Jillian R.: Oh yeah.
Jillian B.: It's such a good question. It's like how do you pick?
Jillian R.: So much gratitude for everything?
Jillian B.: Jillian, what would your first thing be? That Jillian.
Jillian R.: Oh man. I think going to an outdoor concert with a group of friends and just scream singing with a bunch of people. Or a Broadway show and just weeping the whole way through, either one.
Tony: Love it.
Jillian B.: It sounds good. I'm not sure I could actually pick, but I think just day drinking in general sounds great. As the weather is getting better, the idea of sitting at a patio bar, still safe, bring your dog, I want to do that right now, but I'll wait. It's actually snowing so I won't. But I think it's funny just how much we appreciate. If you forgot in the pre-pandemic, now just the importance of physically even just touching another human, and I don't mean in a weird way. But like giving someone a hug it's special now, especially if it's someone that's not living in your space, it's so much more meaningful.
Jillian B.: I wanted to circle back just to talk about, at the beginning we were talking about just loneliness and how it's a skill that is not taught in school. That really resonated with me as someone who moved every two years. I had to learn how to keep making friends and to start over and to be the new kid, that was just part of my life. So now I find it actually pretty easy to connect with people because I was forced into that. But I realize not everyone has that same experience, and so I'm wondering, that Jillian, if you have advice for the adults who do struggle, now that we're out of school, out of college and you just have your work life and maybe your family and the friends that you have? But if you're looking for those deeper connections with people and you want to connect, if you had three tips to give people for when they get to go back outside and talk to other humans. What would you recommend people do to get to those authentic connections?
Jillian R.: I think one of the biggest mistakes that people can make is just keeping their friends from when they grew up in college without questioning those relationships at all.
Jillian B.: Yeah, same.
Jillian R.: I think that's when folks can feel stagnant or disconnected. Because people grow out of relationships and it doesn't even mean that someone spurned you or hurt you in any way, could just mean like, oh, now I care about sobriety and dance and community and you don't have these interests anymore and we just can't connect in the same way. And instead of me feeling like I'm broken in bed, I can meet people who also like these things. And that requires me being vulnerable and going to an event alone and feeling like the kid who has nowhere to sit at lunch. It's so fascinating to me, do you have another tip, to think about friendship like dating.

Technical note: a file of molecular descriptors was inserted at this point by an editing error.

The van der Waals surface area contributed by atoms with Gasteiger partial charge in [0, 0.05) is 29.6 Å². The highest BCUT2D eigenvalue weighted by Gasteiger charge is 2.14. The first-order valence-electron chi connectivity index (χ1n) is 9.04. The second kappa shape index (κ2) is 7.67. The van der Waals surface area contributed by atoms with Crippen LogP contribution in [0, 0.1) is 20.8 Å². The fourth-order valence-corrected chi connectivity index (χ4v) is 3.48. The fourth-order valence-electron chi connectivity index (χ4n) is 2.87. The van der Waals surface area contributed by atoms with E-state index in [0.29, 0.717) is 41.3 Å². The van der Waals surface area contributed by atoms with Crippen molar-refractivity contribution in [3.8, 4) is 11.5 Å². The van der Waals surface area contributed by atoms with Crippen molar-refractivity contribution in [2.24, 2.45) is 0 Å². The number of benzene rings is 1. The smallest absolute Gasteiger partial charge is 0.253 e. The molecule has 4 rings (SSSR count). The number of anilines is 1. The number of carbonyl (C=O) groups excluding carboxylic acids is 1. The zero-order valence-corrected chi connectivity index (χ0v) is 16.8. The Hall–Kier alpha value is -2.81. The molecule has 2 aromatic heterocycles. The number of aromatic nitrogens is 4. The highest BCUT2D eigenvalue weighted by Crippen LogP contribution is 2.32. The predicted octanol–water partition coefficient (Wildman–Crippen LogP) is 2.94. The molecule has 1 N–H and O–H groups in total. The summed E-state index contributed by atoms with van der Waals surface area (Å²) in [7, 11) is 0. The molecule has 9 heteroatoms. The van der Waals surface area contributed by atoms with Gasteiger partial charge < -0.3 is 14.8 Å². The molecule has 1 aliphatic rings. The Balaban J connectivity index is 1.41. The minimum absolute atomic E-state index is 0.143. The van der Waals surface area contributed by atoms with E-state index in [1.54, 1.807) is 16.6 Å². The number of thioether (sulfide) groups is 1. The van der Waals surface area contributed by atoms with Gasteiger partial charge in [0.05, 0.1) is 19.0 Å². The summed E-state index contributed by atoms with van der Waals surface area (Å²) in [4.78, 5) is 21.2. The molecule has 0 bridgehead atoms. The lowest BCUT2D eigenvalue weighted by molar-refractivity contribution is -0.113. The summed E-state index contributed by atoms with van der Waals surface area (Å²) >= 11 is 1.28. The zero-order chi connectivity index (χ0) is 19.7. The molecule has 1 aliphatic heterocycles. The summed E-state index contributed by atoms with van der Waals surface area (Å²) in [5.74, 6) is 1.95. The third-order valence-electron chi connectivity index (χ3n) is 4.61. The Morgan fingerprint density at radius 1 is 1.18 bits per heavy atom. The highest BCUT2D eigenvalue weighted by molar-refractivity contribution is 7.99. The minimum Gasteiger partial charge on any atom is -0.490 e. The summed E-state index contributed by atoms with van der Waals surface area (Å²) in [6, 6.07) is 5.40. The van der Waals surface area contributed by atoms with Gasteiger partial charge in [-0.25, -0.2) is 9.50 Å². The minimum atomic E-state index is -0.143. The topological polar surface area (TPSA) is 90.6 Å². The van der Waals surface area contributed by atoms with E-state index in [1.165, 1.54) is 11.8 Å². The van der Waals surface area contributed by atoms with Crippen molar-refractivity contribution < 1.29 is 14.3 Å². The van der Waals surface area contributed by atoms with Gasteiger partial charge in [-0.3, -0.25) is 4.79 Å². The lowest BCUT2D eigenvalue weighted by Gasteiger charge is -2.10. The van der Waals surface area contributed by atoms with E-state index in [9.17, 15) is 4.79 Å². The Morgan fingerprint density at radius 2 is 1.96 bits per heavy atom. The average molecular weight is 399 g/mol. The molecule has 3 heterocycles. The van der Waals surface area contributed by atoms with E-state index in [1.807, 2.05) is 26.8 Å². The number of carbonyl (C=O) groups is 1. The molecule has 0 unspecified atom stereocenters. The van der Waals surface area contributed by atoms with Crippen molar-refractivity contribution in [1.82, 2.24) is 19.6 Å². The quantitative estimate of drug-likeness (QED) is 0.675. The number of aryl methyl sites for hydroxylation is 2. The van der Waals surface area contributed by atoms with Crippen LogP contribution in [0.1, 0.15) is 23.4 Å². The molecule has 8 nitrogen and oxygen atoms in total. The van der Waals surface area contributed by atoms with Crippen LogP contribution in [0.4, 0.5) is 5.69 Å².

It's very socially acceptable to go on many dates in order to find a partner, that's just normal. If you were like, "Oh, obviously the first person I go on a date with this person will be my husband." That's not logical. And yet I think making friends feels even more vulnerable. So if someone's like, "Oh God, I went to an event and I felt weird and I didn't make a friend." I've noticed people are almost more likely to just not try it again because that hurts so much. So to remember it's going to be awkward, it's going to be messy, you're going to go to stuff where you don't like people and they're not your vibe. And be brave enough to keep going because our friends shape our entire world, our friends shape what events we go to, they shape how much we think is possible for ourselves, they shape how confident we can be. There's nothing more powerful than incredible friends who make you think you can be a better human.
Tony: Killer, love it, love it. T Jillian, thank you so much for your time. It has been an absolute pleasure, I'm glad we got to chat.
Jillian R.: You are so welcome.
Jillian B.: Okay. All right. And that was Jillian Richardson talking about loneliness and community and all those great things. Tony, what did you think?
Tony: Well, first of all, I love her example. She's somebody who's building her businesses around community entirely. And so following her journey, seeing how she's built off a newsletter, which we're going to talk about and how she's turned that into cohort driven community groups and all of that, I think it's just, it's a really valuable journey for, uh, for us to follow him, to think about how we can map that to our own experiences.